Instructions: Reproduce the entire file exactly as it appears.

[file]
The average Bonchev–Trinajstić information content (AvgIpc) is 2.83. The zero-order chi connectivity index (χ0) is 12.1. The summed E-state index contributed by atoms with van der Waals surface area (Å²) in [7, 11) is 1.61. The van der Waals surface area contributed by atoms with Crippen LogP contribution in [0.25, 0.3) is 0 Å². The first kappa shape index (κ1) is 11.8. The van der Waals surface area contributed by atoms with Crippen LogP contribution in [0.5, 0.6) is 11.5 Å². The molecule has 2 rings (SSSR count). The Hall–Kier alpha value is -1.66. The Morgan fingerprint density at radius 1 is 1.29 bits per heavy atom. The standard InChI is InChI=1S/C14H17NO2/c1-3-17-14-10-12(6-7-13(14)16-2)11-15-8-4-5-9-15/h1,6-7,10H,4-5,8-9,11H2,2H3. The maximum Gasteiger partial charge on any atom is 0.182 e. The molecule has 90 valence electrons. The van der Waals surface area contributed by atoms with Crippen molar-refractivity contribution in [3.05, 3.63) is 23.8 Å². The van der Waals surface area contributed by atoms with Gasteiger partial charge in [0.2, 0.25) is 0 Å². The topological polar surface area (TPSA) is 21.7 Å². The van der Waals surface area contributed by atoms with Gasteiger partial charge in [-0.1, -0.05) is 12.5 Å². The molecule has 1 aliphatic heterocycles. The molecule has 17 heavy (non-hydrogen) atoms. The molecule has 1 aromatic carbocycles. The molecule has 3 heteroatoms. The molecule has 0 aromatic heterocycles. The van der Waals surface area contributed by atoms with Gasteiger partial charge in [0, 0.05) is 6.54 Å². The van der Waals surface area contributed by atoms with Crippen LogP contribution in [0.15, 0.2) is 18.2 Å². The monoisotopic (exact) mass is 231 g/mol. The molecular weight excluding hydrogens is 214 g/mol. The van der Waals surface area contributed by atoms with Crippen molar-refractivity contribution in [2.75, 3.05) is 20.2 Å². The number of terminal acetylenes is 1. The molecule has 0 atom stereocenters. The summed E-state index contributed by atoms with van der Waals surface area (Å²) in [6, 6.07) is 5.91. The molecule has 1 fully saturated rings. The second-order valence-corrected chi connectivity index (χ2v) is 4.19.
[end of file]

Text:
The average Bonchev–Trinajstić information content (AvgIpc) is 2.83. The zero-order chi connectivity index (χ0) is 12.1. The summed E-state index contributed by atoms with van der Waals surface area (Å²) in [7, 11) is 1.61. The van der Waals surface area contributed by atoms with Crippen LogP contribution in [0.25, 0.3) is 0 Å². The first kappa shape index (κ1) is 11.8. The van der Waals surface area contributed by atoms with Crippen LogP contribution in [0.5, 0.6) is 11.5 Å². The molecule has 2 rings (SSSR count). The Hall–Kier alpha value is -1.66. The Morgan fingerprint density at radius 1 is 1.29 bits per heavy atom. The standard InChI is InChI=1S/C14H17NO2/c1-3-17-14-10-12(6-7-13(14)16-2)11-15-8-4-5-9-15/h1,6-7,10H,4-5,8-9,11H2,2H3. The maximum Gasteiger partial charge on any atom is 0.182 e. The molecule has 90 valence electrons. The van der Waals surface area contributed by atoms with Crippen molar-refractivity contribution in [3.05, 3.63) is 23.8 Å². The van der Waals surface area contributed by atoms with Gasteiger partial charge in [0.2, 0.25) is 0 Å². The topological polar surface area (TPSA) is 21.7 Å². The van der Waals surface area contributed by atoms with Gasteiger partial charge in [-0.1, -0.05) is 12.5 Å². The molecule has 1 aliphatic heterocycles. The molecule has 17 heavy (non-hydrogen) atoms. The molecule has 1 aromatic carbocycles. The molecule has 3 heteroatoms. The molecule has 0 aromatic heterocycles. The van der Waals surface area contributed by atoms with Gasteiger partial charge in [0, 0.05) is 6.54 Å². The van der Waals surface area contributed by atoms with Crippen LogP contribution in [0.15, 0.2) is 18.2 Å². The monoisotopic (exact) mass is 231 g/mol. The molecular weight excluding hydrogens is 214 g/mol. The van der Waals surface area contributed by atoms with Crippen molar-refractivity contribution in [2.75, 3.05) is 20.2 Å². The number of terminal acetylenes is 1. The molecule has 0 atom stereocenters. The summed E-state index contributed by atoms with van der Waals surface area (Å²) in [6, 6.07) is 5.91. The molecule has 1 fully saturated rings. The second-order valence-corrected chi connectivity index (χ2v) is 4.19.